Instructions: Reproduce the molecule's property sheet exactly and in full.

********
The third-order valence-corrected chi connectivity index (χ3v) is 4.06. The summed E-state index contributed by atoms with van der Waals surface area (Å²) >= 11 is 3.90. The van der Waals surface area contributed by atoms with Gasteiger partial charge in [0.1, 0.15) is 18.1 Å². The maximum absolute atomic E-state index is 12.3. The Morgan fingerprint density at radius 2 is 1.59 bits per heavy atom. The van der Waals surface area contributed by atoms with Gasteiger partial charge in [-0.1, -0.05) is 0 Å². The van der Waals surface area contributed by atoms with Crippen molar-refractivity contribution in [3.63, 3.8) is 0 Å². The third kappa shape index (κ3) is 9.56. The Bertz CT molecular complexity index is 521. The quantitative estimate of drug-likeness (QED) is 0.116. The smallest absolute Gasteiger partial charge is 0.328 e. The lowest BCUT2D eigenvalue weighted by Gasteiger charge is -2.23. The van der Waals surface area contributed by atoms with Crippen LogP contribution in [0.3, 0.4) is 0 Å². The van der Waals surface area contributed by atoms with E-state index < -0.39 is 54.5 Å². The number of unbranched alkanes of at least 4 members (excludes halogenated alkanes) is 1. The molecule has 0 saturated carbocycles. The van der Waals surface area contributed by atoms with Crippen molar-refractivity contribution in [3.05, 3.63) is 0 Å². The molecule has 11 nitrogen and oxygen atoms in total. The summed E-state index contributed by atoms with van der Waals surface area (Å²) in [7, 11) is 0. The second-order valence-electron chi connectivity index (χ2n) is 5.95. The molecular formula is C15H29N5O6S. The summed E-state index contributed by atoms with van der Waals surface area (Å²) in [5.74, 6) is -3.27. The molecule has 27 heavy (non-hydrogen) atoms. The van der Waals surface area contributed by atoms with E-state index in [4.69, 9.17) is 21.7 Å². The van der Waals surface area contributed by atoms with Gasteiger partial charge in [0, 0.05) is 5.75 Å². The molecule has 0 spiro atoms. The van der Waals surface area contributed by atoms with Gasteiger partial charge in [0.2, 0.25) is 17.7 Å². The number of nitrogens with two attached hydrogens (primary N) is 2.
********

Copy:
The third-order valence-corrected chi connectivity index (χ3v) is 4.06. The summed E-state index contributed by atoms with van der Waals surface area (Å²) >= 11 is 3.90. The van der Waals surface area contributed by atoms with Gasteiger partial charge in [0.1, 0.15) is 18.1 Å². The maximum absolute atomic E-state index is 12.3. The Morgan fingerprint density at radius 2 is 1.59 bits per heavy atom. The van der Waals surface area contributed by atoms with Gasteiger partial charge in [-0.1, -0.05) is 0 Å². The van der Waals surface area contributed by atoms with Crippen molar-refractivity contribution in [3.63, 3.8) is 0 Å². The third kappa shape index (κ3) is 9.56. The Bertz CT molecular complexity index is 521. The quantitative estimate of drug-likeness (QED) is 0.116. The smallest absolute Gasteiger partial charge is 0.328 e. The lowest BCUT2D eigenvalue weighted by Gasteiger charge is -2.23. The van der Waals surface area contributed by atoms with Crippen LogP contribution in [0.3, 0.4) is 0 Å². The van der Waals surface area contributed by atoms with E-state index < -0.39 is 54.5 Å². The number of unbranched alkanes of at least 4 members (excludes halogenated alkanes) is 1. The molecule has 0 saturated carbocycles. The van der Waals surface area contributed by atoms with Crippen molar-refractivity contribution in [3.05, 3.63) is 0 Å². The molecule has 11 nitrogen and oxygen atoms in total. The summed E-state index contributed by atoms with van der Waals surface area (Å²) in [7, 11) is 0. The second-order valence-electron chi connectivity index (χ2n) is 5.95. The molecular formula is C15H29N5O6S. The summed E-state index contributed by atoms with van der Waals surface area (Å²) in [5.74, 6) is -3.27. The molecule has 27 heavy (non-hydrogen) atoms. The van der Waals surface area contributed by atoms with E-state index in [4.69, 9.17) is 21.7 Å². The van der Waals surface area contributed by atoms with Gasteiger partial charge in [0, 0.05) is 5.75 Å². The molecule has 0 spiro atoms. The van der Waals surface area contributed by atoms with Gasteiger partial charge in [0.2, 0.25) is 17.7 Å². The number of nitrogens with two attached hydrogens (primary N) is 2.